Despite it's flaws - Tom's helps a lot of people - let's leave well enough alone. If it takes a post or two extra.... not the end of the world. Nothing is perfect but Tom's is a great place for info & help!!!
-Bruce
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a b $ Windows 7
June 8, 2012 10:11:45 AM

^+1
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June 8, 2012 1:14:14 PM

Pyree said:
Consideration accepted.


Thank You, this is a move in the Positive direction!

Perhaps, this could evolve and facilitate more changes over time as the community sees fit.

And, all you guys who think things are perfectly normal the way they are, well, I agree with you to a good degree. I just think that improvement is not necessarily a bad thing. It is quite possible that some changes could make this Forum far more attractive and the word would spread because people will see effective results and they are going to suggest this forum to others: -coming from the fact that I never hear anyone telling me to go to a forum that is dead or where someone replies 2 months later. So....

Have Fun!
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June 8, 2012 2:08:33 PM

You bring out excellent points and compelled me to share my thoughts:

j2j663 said:
I am sorry to be blunt, but if your "educate as you solve people's problems" really worked to lower your volume of calls you either worked at a tiny organization or one where every single person from president to janitor was dying to learn more about the technology they were using.

It's not so much that they were "dying to learn about the technology".. how should I put this... Ok, Just imagine this: Your cable TV or some other device / appliance (one you can't readily troubleshoot or fix yourself) is acting up. You have to call the support number now.|. Ok. STOP. Think for a second. Are you really excited and looking forward to make that call? (I'll speak for most people in general, the answer is NO). Now, after 30mins to 45mins or whatever time later, your problem is fixed (let's say that is is something you were doing wrong or connected / used it improperly etc.) Would you remember the solution? Chances are that you would. Right? WHY? Because you don't necessarily want to make that call again when you know how to fix it yourself.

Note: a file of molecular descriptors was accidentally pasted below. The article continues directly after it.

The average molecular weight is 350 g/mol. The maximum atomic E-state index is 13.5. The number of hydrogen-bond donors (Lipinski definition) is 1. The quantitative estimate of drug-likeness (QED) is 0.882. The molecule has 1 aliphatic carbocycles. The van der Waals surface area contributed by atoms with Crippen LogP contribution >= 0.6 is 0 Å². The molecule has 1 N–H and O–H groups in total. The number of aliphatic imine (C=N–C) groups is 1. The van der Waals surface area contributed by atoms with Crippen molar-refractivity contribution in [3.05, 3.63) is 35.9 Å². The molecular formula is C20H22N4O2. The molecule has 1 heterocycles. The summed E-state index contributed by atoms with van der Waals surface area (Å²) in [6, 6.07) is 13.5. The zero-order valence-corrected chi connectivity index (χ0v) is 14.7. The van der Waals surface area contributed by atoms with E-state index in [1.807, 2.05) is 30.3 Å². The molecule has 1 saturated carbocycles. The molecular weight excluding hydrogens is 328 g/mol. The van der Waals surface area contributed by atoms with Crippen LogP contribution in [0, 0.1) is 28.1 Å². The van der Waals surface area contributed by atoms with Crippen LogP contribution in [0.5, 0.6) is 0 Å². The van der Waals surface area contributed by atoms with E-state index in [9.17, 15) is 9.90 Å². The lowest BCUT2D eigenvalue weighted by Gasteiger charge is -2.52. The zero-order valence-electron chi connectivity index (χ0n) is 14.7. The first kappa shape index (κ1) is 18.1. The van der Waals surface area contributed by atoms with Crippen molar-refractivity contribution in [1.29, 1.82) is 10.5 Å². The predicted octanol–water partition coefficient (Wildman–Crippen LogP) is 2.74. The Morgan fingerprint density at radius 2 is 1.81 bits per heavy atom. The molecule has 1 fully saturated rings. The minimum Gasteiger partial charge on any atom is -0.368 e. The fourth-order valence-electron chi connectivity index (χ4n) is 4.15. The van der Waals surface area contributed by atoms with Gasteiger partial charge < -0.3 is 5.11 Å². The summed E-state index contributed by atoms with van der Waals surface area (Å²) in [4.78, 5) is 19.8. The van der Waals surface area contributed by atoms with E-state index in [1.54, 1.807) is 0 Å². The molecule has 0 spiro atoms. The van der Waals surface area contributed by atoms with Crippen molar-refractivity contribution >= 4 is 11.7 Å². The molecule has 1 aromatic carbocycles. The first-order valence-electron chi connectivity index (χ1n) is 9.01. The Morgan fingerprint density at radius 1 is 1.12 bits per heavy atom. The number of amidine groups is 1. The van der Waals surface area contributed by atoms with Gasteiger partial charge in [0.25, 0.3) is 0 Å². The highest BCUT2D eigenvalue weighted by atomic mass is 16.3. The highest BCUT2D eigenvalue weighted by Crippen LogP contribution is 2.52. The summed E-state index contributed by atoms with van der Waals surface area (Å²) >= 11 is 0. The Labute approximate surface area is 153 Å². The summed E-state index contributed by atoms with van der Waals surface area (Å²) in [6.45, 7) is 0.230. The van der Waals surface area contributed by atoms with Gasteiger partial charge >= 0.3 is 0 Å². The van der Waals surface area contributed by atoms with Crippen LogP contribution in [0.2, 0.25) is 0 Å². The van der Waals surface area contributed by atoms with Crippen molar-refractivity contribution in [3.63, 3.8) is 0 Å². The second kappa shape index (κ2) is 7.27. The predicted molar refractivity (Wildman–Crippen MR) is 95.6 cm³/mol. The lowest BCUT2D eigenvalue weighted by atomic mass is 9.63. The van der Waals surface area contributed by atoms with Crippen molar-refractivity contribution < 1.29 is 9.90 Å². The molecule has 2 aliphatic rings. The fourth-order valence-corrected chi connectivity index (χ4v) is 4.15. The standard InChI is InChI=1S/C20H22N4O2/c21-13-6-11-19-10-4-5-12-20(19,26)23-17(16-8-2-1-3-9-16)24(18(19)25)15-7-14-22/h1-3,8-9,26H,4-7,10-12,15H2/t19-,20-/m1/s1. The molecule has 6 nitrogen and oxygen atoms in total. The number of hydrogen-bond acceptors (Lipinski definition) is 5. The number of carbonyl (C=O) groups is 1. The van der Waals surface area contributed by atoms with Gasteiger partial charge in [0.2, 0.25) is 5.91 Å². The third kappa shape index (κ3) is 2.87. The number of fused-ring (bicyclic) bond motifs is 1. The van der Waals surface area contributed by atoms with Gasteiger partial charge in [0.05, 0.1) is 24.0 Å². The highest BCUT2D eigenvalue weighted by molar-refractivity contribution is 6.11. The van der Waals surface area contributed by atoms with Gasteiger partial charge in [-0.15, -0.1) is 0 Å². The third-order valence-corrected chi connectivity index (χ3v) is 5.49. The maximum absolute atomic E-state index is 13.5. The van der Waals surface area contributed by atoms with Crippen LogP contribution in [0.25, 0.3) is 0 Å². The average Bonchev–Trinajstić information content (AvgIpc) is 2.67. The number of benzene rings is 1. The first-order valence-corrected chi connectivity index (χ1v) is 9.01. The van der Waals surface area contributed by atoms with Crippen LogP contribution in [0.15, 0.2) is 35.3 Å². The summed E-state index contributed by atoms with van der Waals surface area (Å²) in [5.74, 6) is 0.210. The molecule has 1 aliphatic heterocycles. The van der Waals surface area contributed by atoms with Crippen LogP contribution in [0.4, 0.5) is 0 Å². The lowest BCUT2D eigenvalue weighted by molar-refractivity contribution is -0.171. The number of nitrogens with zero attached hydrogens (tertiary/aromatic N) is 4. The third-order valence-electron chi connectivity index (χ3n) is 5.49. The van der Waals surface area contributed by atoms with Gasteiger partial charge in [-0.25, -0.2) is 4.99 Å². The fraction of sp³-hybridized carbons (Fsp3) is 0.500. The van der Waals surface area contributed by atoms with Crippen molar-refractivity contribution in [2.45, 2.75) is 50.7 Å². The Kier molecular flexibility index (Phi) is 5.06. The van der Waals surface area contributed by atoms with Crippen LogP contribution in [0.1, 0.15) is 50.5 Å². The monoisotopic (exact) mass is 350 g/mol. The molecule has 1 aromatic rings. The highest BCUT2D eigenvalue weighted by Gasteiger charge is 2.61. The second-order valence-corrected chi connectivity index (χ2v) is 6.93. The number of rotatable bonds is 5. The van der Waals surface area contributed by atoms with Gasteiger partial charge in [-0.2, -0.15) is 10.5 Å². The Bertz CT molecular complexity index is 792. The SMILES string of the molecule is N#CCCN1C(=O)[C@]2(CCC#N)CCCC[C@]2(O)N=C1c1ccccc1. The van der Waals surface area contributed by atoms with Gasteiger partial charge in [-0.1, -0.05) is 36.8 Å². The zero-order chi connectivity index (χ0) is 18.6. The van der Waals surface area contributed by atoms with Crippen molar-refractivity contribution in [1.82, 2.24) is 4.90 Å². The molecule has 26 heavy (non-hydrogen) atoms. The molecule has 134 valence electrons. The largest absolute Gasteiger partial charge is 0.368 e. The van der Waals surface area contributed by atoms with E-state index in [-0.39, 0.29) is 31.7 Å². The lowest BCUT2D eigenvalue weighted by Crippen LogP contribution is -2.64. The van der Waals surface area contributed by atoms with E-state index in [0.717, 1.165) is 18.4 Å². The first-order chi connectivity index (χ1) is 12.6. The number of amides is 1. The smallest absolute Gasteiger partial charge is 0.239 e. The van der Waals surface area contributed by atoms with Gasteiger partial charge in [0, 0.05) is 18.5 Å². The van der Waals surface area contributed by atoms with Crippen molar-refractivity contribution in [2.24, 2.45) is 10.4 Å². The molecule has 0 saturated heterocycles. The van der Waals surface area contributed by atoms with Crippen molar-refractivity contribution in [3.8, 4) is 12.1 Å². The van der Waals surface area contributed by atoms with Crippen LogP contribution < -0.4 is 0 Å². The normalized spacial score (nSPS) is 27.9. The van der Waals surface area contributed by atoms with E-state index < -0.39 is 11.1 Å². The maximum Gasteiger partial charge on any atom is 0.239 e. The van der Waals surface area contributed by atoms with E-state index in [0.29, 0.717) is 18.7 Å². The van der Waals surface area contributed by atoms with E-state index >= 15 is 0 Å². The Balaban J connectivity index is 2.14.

It is exactly the same thing here. Most users make mistakes by using the software / hardware in an incorrect manner (sometimes, can't back out of those steps and/or don't know how to etc.) If they realize their mistake, the would be less inclined to make it again - translates to less call volume.
Failed hardware and corrupted software etc. would require the user to make a call regardless right? so, we can leave that out of the equation.

j2j663 said:

I too work as a support technician and I will agree that your solution to educate people does work and it is something that we strive for, however then problem is not the people who want to learn it is the people who don't want or don't care to learn.

There are always going to be people who do not want to learn. In a democratic society, we haven't figured out a solution to this problem that is widely accepted :sol: . But these people are exceptions and few -if you ask me. General user base is really not that bad once you take a closer look.
j2j663 said:

If everyone cared about and wanted to learn about the technology around them, half the people here at Tom's may not have jobs anymore!

I must say that this is a fallacy. Your tech support job is not entirely depended on the knowledge (or lack of) of the user base. What's stopping your company to simply route your call to a help-desk in Philippines, Romania or some other country? The user base's knowledge has not changed right? It all comes down to your company's strategic plan and execution.

j2j663 said:

tester I do not mean to put your solution of education down, I love it and use it whenever possible, its just the fact that education is not what everyone wants.